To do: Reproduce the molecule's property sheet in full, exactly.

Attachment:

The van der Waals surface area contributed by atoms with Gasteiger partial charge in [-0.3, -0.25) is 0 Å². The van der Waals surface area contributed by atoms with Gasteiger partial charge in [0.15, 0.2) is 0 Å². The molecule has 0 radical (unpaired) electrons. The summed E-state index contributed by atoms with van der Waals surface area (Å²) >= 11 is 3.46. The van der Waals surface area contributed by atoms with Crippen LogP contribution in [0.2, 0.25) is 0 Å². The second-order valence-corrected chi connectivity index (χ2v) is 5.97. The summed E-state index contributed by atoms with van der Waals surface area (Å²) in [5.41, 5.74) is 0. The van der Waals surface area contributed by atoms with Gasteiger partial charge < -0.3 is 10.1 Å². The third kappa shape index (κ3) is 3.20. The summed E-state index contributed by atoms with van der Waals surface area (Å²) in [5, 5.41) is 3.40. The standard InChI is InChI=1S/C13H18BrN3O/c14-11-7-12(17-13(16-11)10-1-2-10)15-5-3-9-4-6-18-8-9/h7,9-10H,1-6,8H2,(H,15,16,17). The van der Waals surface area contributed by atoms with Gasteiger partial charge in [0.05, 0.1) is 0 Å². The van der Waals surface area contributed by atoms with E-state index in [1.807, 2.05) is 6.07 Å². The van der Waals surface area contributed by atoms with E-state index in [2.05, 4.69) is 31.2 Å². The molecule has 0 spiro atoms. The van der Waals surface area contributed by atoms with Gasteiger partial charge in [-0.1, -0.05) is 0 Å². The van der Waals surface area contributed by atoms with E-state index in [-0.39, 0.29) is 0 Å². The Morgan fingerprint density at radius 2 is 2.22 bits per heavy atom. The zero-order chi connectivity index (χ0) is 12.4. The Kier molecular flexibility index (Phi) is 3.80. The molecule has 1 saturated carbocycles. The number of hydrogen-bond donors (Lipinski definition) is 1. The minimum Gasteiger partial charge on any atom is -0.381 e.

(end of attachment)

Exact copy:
The van der Waals surface area contributed by atoms with Gasteiger partial charge in [-0.3, -0.25) is 0 Å². The van der Waals surface area contributed by atoms with Gasteiger partial charge in [0.15, 0.2) is 0 Å². The molecule has 0 radical (unpaired) electrons. The summed E-state index contributed by atoms with van der Waals surface area (Å²) >= 11 is 3.46. The van der Waals surface area contributed by atoms with Crippen LogP contribution in [0.2, 0.25) is 0 Å². The second-order valence-corrected chi connectivity index (χ2v) is 5.97. The summed E-state index contributed by atoms with van der Waals surface area (Å²) in [5.41, 5.74) is 0. The van der Waals surface area contributed by atoms with Gasteiger partial charge < -0.3 is 10.1 Å². The third kappa shape index (κ3) is 3.20. The summed E-state index contributed by atoms with van der Waals surface area (Å²) in [5, 5.41) is 3.40. The standard InChI is InChI=1S/C13H18BrN3O/c14-11-7-12(17-13(16-11)10-1-2-10)15-5-3-9-4-6-18-8-9/h7,9-10H,1-6,8H2,(H,15,16,17). The van der Waals surface area contributed by atoms with Gasteiger partial charge in [0.05, 0.1) is 0 Å². The van der Waals surface area contributed by atoms with E-state index in [1.807, 2.05) is 6.07 Å². The van der Waals surface area contributed by atoms with E-state index in [2.05, 4.69) is 31.2 Å². The molecule has 0 spiro atoms. The van der Waals surface area contributed by atoms with Gasteiger partial charge in [-0.1, -0.05) is 0 Å². The van der Waals surface area contributed by atoms with E-state index in [-0.39, 0.29) is 0 Å². The Morgan fingerprint density at radius 2 is 2.22 bits per heavy atom. The zero-order chi connectivity index (χ0) is 12.4. The Kier molecular flexibility index (Phi) is 3.80. The molecule has 1 saturated carbocycles. The number of hydrogen-bond donors (Lipinski definition) is 1. The minimum Gasteiger partial charge on any atom is -0.381 e.